It won’t be long before we start to hear the ice on the Athabasca and Clearwater Rivers start to crack and break.
To make sure we’re prepared for any risk of flooding, Regional Emergency Services is kicking off its spring river breakup campaign.
The idea is to educate residents about the dangers associated with the spring thaw along the rivers.
“Now we try and time it so it’s as close to river breakup season as we can get it, because the messaging is important for right now. A month from now it will be less relevant,” Assistant Deputy Chief of Emergency Management Chris Graham tells Mix News.
The river breakup, on average, is declared on April 19th.
Graham says a river breakup is declared when there’s no longer a threat of ice jams in the region.
“So that ice jamming is what causes the flooding. So ice flows, big chunk of ice going down the river, it could be kilometres long, all of a sudden it hits ice, can’t move and causes rapid flooding behind it. So that’s why we don’t declare river break up until there’s no longer a threat of jamming.”
If you want to watch the break-up, Graham recommends watching the camera online, as it can be exceptionally dangerous if you stand on the river bank.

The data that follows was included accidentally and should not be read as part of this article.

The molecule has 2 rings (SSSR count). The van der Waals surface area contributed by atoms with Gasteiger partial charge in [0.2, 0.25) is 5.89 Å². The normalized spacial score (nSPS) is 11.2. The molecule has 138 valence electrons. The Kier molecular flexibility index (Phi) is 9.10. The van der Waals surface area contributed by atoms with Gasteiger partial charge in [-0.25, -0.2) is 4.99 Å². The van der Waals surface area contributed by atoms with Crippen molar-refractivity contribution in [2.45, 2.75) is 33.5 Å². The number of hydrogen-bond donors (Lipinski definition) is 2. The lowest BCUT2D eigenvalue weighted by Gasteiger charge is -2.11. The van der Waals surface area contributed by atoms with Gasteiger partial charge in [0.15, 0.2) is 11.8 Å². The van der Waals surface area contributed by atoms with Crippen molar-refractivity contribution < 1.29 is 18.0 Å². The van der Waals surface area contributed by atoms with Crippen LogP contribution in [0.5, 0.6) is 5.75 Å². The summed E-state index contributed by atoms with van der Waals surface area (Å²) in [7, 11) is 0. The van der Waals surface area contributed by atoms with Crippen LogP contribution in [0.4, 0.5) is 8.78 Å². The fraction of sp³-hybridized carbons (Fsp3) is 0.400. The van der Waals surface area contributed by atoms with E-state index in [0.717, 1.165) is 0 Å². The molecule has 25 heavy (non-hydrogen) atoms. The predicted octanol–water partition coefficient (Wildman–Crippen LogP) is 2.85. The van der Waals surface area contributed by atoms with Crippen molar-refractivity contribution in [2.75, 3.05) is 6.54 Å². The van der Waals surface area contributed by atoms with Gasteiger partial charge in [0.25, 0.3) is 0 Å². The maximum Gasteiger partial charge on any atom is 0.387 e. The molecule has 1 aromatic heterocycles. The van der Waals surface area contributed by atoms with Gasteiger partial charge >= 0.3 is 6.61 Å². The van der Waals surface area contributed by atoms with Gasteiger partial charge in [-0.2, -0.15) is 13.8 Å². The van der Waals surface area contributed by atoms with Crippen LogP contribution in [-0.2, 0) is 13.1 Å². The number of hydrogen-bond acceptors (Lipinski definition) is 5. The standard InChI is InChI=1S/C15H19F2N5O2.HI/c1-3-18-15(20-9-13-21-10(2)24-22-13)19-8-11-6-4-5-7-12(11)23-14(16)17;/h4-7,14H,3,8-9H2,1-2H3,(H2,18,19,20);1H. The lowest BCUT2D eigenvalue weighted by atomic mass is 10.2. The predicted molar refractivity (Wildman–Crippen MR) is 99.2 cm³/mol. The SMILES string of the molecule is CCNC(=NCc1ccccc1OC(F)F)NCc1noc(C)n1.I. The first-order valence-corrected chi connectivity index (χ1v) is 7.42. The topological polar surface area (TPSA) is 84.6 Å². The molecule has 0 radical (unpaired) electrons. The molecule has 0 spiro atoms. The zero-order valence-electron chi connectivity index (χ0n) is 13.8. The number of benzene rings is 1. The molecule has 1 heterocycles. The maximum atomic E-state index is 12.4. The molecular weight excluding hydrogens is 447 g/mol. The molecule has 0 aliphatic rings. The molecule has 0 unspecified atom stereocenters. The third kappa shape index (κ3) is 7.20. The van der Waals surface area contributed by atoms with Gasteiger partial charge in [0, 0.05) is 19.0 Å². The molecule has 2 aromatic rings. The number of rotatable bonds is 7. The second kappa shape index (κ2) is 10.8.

Graham says right now forecasters are predicting an average risk of flooding in the region this spring, but notes municipal officials, such as engineers, fire and police, have already sat down together to prepare for any type of flooding.
“Whether it’s low or average or high, we make sure that the municipality is prepared to react as soon as we get any indication that the river is breaking and it’s starting to flood, we react there. So we’ll be constantly watching the river levels.”
The municipality is also changing the way they handle evacuation notices. Graham says the first step will be issuing an evacuation alert.
“So an alert means pay attention. When someone says, I need to alert you to something, it means it’s important. That’s our first stage now. Then we’ll get into voluntary evacuations and mandatory evacuations if the conditions are such that there’s going to be risk. An alert means go and look for information as we’re going to be putting it out there.”
Graham notes they moved away from the alert system, but are now bringing it back after hearing from residents they want to know about the risk as soon as possible.
Meanwhile, the municipality is launching an online booklet, instead of mailing out brochures to residents in low-lying areas, advising them to create evacuation plans complete with kits and routes to get them to higher ground,
“We’ve changed some of the format to make it easy to read. There’s information on how we would do evacuations and there’s a bit of a map on Lower Townsite and some of the areas that we would look at to evacuate first. It’s not an exact map, but it give you an indication.”
For more information on the river breakup and emergency preparedness visit the RMWB’s website.